Digestive System: Bowel Movement
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The most common dog bowel movement issue tends to be diarrhea, followed next by constipation. Dog parents are also frequently concerned about any dog bowel obstruction. Typically, if a dog has diarrhea, s/he will range back and forth between one extreme and the other before the situation settles and their bowel movements are more “normal.”
Table of Contents:
- Coprophagia (eating dog stool)
- Foreign Objects
- Inflammatory Bowel Disease
Keep in mind as well that what is “normal” for your dog and someone else’s may be two different things. So, just because the neighbor’s dog may have a loose stool and yours does not, may simply mean they’re being fed a grain based diet that produces large amounts of loose stool, while yours is being fed a high end holistic brand that does not produce copious quantities of loose stool.
What we’re aiming to provide you with is a guideline to dog bowel movement problems that really “are” a problem and need vet treatment.
Dog Bowel Diseases (in alphabetical order)
Constipation is a dog bowel movement condition that means it’s difficult for your dog to pass a stool. S/he may pass stools infrequently; have incomplete bowel movements or a hard time passing dry and/or hard feces. The term constipation is sometimes used interchangeably with “obstipation,” which means the dog can’t pass stools at all; a horribly painful condition that causes the dog a lot of stress.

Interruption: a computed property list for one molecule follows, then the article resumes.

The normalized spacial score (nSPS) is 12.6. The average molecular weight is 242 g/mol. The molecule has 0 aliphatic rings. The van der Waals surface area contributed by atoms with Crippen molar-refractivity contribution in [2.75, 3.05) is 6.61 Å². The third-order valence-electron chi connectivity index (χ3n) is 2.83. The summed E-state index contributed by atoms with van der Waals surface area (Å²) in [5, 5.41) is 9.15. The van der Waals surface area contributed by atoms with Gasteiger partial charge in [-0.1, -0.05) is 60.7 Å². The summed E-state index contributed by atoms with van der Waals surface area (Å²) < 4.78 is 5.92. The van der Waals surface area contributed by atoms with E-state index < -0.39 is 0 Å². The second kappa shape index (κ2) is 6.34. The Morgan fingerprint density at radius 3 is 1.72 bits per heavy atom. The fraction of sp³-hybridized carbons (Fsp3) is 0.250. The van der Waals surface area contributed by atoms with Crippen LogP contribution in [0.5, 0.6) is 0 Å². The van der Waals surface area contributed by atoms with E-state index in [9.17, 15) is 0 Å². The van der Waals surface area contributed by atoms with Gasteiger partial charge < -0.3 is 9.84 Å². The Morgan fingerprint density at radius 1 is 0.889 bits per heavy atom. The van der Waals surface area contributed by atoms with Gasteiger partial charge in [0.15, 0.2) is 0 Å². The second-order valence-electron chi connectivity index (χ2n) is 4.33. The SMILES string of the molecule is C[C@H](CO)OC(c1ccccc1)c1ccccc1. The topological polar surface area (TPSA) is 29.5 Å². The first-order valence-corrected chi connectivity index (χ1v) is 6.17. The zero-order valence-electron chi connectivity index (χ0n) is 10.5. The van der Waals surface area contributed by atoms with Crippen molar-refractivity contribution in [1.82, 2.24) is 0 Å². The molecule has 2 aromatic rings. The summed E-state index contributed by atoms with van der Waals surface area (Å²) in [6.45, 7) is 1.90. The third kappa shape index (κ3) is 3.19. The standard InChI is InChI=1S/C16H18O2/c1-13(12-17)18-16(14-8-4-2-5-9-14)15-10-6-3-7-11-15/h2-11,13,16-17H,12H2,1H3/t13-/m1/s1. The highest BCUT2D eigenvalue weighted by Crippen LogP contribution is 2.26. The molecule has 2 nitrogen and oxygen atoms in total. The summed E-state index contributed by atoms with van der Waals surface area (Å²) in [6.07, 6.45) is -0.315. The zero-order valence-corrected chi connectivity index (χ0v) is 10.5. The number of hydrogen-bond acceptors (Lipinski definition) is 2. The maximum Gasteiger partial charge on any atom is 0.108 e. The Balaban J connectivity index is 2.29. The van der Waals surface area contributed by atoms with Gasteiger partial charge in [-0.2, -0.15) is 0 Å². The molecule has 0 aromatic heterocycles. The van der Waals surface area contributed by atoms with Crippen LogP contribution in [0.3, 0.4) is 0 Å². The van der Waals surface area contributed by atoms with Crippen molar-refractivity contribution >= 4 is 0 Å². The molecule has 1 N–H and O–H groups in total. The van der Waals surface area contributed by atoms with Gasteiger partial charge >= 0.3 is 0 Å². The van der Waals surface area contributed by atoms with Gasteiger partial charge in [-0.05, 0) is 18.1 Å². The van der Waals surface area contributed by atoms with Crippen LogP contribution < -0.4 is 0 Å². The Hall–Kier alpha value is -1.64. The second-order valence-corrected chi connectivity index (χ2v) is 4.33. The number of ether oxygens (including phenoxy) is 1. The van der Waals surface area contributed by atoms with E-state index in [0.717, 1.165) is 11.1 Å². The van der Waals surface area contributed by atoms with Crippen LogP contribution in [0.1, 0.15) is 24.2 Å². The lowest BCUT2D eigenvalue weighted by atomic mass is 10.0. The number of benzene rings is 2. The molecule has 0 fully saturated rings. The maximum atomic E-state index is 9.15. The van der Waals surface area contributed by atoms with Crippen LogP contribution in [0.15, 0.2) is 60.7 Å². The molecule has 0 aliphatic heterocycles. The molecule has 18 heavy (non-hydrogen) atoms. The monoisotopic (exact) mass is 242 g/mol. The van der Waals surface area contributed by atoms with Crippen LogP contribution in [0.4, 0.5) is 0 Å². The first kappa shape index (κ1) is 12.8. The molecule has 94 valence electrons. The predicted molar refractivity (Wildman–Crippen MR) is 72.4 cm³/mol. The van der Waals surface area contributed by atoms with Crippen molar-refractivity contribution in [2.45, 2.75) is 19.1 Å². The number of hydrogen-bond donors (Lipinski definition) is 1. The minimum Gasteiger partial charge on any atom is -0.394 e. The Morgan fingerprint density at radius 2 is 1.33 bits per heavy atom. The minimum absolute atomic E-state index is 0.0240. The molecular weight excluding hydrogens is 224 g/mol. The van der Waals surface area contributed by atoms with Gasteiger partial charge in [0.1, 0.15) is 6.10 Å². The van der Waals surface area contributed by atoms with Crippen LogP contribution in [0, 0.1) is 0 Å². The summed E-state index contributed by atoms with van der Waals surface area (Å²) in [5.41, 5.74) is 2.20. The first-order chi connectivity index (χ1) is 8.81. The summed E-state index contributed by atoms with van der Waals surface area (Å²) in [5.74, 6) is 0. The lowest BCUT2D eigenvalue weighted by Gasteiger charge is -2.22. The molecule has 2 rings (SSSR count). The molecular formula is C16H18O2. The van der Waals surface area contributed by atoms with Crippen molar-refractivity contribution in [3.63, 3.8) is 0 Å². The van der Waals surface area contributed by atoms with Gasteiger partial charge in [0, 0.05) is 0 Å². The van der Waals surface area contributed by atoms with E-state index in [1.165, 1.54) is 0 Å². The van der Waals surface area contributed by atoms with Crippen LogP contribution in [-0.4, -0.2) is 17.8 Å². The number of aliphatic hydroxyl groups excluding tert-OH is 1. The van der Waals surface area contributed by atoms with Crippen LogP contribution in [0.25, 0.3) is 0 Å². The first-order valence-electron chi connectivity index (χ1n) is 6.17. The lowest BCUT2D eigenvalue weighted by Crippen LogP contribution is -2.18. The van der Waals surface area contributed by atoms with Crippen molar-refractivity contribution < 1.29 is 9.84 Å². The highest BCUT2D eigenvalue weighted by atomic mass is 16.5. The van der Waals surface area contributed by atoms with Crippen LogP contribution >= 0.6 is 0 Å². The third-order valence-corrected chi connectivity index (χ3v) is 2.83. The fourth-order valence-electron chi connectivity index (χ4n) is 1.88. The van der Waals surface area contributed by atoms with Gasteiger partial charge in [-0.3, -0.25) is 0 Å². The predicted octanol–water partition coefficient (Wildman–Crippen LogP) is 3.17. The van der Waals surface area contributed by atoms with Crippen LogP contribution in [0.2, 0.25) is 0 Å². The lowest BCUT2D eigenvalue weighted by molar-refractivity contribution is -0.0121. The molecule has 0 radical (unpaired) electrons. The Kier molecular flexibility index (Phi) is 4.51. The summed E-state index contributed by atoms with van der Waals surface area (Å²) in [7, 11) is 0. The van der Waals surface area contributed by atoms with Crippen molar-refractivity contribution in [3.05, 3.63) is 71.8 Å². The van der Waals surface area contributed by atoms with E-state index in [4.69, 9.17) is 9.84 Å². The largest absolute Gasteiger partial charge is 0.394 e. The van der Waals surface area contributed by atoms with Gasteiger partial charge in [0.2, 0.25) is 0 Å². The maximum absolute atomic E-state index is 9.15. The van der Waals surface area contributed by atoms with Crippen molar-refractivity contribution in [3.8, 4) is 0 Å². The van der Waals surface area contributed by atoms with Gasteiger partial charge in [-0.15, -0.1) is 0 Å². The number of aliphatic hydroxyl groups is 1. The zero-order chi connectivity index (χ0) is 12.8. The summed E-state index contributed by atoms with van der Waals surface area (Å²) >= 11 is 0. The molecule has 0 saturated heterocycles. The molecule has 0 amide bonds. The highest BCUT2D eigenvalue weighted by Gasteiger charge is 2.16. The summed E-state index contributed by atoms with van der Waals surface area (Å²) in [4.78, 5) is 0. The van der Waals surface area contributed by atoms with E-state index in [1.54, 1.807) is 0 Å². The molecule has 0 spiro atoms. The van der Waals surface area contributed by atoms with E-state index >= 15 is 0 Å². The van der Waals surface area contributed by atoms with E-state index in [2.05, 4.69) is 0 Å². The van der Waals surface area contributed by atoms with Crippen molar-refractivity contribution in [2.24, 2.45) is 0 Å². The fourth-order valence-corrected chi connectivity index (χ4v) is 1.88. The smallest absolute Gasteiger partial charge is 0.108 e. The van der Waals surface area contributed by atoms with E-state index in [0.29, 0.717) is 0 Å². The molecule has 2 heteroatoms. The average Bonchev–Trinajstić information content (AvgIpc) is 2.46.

General Causes of Constipation as a Dog Bowel Movement Issue:
- Diet (the first thing to check)
- High stress or upsetting environment with many changes
- Some medications or drugs may cause constipation
- If it hurts to go to the bathroom, they dog may not want to try, thus causing constipation
- A blockage of some kind in the intestine
- Neurological disease
- Metabolic disease
- Endocrine issue
- Loss of appetite
- Infrequent vomiting
- Infrequent bowel movements
- Hard and dry stools
- Straining to produce stool
- Passing only a small amount of stool
- Passing no stool
- Passing a small quantity of runny stool after prolonged
What the vet will do to diagnose constipation:
- A complete physical
- A complete history
- Abdominal ultrasound
- Abdominal x-rays
- Complete blood count
- Biochemical profile
- If a cause has been identified, remove the cause i.e. obstruction
- Check list of medications dog is taking. Discontinue those that may cause constipation.
- Change diet to high bulk and include pumpkin, bran or methylcellulose
- Increase exercise level
- Full diagnostic work up if these changes don’t help